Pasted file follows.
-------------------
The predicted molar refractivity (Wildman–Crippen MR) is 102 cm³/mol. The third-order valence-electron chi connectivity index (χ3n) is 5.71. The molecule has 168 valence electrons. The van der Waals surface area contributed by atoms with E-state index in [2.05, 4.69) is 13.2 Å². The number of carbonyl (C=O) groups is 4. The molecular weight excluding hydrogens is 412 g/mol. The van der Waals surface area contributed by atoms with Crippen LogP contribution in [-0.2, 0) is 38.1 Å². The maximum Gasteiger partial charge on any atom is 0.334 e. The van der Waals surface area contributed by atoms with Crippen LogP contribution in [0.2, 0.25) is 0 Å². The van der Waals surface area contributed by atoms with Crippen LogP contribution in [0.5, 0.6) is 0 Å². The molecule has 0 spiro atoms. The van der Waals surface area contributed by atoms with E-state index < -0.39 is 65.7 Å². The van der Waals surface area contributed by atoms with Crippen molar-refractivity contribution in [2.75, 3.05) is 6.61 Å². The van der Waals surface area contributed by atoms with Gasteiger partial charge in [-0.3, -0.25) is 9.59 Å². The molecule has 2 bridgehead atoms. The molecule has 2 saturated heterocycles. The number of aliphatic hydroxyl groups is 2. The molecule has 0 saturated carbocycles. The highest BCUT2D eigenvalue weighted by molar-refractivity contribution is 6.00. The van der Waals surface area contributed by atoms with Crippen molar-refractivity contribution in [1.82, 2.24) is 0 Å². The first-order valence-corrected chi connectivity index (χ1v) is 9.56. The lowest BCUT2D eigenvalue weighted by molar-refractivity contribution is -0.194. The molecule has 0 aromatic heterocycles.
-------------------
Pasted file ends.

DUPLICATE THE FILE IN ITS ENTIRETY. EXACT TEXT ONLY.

The predicted molar refractivity (Wildman–Crippen MR) is 102 cm³/mol. The third-order valence-electron chi connectivity index (χ3n) is 5.71. The molecule has 168 valence electrons. The van der Waals surface area contributed by atoms with E-state index in [2.05, 4.69) is 13.2 Å². The number of carbonyl (C=O) groups is 4. The molecular weight excluding hydrogens is 412 g/mol. The van der Waals surface area contributed by atoms with Crippen LogP contribution in [-0.2, 0) is 38.1 Å². The maximum Gasteiger partial charge on any atom is 0.334 e. The van der Waals surface area contributed by atoms with Crippen LogP contribution in [0.2, 0.25) is 0 Å². The van der Waals surface area contributed by atoms with Crippen LogP contribution in [0.5, 0.6) is 0 Å². The molecule has 0 spiro atoms. The van der Waals surface area contributed by atoms with E-state index < -0.39 is 65.7 Å². The van der Waals surface area contributed by atoms with Crippen molar-refractivity contribution in [2.75, 3.05) is 6.61 Å². The van der Waals surface area contributed by atoms with Gasteiger partial charge in [-0.3, -0.25) is 9.59 Å². The molecule has 2 bridgehead atoms. The molecule has 2 saturated heterocycles. The number of aliphatic hydroxyl groups is 2. The molecule has 0 saturated carbocycles. The highest BCUT2D eigenvalue weighted by molar-refractivity contribution is 6.00. The van der Waals surface area contributed by atoms with Crippen molar-refractivity contribution in [1.82, 2.24) is 0 Å². The first-order valence-corrected chi connectivity index (χ1v) is 9.56. The lowest BCUT2D eigenvalue weighted by molar-refractivity contribution is -0.194. The molecule has 0 aromatic heterocycles.